Justice Ayotunde Phillips, the Chief Judge of Lagos State, on Tuesday released a 75-year-old prisoner, Job Meleb, and 45 other inmates from the Ikoyi Prisons in Lagos. Justice Phillips had on Sept.

Justice Ayotunde Phillips, the Chief Judge of Lagos State, on Tuesday released a 75-year-old prisoner, Job Meleb, and 45 other inmates from the Ikoyi Prisons in Lagos. Justice Phillips had on Sept. 18 released 233 inmates from the Kirikiri Medium and Maximum Security Prisons in Lagos.

The 75 year Meleb said after his release that he was awaiting trial over alleged murder since 2008 and that he had yet to be charged to court. The chief judge ordered the release of the inmates during her visit to the prison. She said the gesture was aimed at decongesting the prison in order to alleviate the sufferings of the inmates. Phillips admonished them to be of good behaviour and make positive impacts in the society.

“Today, I release you from prison custody and I admonish you to go and sin no more,” she told the elated inmates and commended various non-governmental organisations, especially the Christian Lawyers Association (CLA) and the Zarafat and Knights of St. Mulumba (KSM), for their contributions to the welfare of the inmates.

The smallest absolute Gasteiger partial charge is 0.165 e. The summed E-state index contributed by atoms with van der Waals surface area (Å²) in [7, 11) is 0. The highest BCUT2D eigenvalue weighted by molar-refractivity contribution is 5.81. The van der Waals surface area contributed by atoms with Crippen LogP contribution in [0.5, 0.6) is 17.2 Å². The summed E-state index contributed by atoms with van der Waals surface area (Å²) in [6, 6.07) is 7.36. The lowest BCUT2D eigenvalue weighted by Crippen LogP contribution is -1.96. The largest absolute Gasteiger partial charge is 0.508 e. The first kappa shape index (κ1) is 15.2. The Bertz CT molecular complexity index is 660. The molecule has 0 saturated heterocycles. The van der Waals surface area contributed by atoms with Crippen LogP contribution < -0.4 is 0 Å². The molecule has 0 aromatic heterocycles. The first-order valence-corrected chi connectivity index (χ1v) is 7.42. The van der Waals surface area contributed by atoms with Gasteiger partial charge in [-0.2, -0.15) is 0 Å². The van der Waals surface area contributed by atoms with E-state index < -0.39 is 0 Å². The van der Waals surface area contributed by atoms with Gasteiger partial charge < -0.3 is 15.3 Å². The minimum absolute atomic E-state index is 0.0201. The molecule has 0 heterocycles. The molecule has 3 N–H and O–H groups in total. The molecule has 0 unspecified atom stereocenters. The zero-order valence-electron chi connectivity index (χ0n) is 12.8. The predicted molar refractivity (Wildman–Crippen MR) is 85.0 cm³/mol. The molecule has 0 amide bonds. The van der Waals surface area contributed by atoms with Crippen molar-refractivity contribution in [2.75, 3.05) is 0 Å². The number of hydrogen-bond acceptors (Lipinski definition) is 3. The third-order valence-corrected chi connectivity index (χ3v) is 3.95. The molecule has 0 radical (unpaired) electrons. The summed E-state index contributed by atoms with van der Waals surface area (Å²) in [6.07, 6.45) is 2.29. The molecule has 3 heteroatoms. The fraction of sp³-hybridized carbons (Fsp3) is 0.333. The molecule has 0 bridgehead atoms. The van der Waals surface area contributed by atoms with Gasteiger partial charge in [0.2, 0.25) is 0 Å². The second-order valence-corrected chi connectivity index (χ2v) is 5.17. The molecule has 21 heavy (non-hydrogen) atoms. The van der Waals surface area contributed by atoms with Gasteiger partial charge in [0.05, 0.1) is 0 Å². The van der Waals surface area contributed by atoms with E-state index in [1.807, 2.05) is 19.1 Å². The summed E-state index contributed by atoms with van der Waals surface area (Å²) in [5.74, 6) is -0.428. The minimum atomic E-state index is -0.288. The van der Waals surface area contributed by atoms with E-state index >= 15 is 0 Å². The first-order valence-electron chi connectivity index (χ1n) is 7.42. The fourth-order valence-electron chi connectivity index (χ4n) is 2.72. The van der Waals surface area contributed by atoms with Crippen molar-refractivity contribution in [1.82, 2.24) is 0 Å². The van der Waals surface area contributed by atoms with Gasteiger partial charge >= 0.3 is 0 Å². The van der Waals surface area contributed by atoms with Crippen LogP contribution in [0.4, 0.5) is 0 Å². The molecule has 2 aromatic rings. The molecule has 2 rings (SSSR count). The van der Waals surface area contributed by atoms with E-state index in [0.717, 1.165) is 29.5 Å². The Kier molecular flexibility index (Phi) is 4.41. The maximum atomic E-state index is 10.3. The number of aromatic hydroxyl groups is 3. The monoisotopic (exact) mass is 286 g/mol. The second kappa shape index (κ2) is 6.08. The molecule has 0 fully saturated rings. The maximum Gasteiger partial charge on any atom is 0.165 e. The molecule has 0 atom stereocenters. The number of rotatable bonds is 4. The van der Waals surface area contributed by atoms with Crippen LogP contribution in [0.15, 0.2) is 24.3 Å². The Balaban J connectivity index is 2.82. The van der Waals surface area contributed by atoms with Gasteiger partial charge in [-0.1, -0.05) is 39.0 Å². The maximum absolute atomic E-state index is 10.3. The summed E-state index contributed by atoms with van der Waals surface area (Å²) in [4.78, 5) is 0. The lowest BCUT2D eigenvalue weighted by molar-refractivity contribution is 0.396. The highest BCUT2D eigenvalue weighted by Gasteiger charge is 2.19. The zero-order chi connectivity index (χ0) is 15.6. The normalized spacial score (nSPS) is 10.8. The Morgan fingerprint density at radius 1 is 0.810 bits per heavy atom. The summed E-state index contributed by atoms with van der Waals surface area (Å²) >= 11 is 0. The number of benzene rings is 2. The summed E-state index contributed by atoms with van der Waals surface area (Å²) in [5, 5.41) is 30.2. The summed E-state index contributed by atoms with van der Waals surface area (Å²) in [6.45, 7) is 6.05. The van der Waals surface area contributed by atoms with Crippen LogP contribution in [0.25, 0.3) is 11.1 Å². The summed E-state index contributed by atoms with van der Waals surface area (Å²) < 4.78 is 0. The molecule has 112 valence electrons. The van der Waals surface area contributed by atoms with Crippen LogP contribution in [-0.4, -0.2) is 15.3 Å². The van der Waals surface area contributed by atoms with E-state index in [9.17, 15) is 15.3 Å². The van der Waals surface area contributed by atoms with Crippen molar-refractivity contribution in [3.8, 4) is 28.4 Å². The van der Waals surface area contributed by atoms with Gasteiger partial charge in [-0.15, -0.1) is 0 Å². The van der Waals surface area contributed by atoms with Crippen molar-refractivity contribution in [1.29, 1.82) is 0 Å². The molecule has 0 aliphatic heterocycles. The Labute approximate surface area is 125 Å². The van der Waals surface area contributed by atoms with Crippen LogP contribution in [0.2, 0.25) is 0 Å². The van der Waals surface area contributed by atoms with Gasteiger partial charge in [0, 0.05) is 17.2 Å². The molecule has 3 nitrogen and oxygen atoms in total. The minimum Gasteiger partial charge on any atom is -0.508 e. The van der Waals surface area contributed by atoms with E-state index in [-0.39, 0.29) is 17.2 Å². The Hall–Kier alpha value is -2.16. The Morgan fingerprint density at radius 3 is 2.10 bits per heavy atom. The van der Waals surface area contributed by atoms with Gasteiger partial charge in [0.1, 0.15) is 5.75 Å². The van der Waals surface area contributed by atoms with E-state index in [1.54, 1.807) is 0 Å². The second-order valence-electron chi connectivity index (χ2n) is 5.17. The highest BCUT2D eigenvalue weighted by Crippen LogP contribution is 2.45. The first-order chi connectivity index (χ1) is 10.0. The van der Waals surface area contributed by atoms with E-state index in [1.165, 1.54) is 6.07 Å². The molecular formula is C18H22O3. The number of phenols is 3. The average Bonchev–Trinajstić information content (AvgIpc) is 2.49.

Earlier, the Deputy Controller, Ikoyi Prisons, Mr Emmanuel Bamidele, said the correctional facility had 1,739 inmates. Bamidele charged the freed inmates not to betray the confidence reposed in them, adding that they should strive hard to contribute their quota to the betterment of the society. “The fear being nursed about releasing awaiting trial inmates is that crime will increase. However, I want to allay that fear because the people being released today have been properly reformed and trained in various areas. Some have gone into music production, some are into the production of soaps and antiseptics. If they are released, I can assure you that there will be no problem,? he said.

He appealed to Nigerians to give them a second chance, noting that stigmatisation of ex-inmates was a major obstacle to their rehabilitation and re-integration into the society.

Also speaking, Mr Babatunde Fadugba, President of Three Rs- Club, an NGO based in Ikoyi Prisons, said the purpose of the organisation was to reform, recreate and rehabilitate inmates.

Fadugba, who has been an inmate of the prison since 2009 on a charge of stealing, said the club had rehabilitated and given hope to many prisoners.

He said: “Going to prison should not be the end of your life. The most important thing is to be reformed, while being here. We have trained many people in various skill acquisition programmes such as computer engineering and soap making. This is aimed at making life valuable and purposeful for inmates.”

Chief Judges are empowered by law to grant freedom to inmates who have been in custody for periods longer than they would have served if convicted of their alleged offences.

View the original article here

LEAVE A REPLY

Please enter your comment!
Please enter your name here

This site uses Akismet to reduce spam. Learn how your comment data is processed.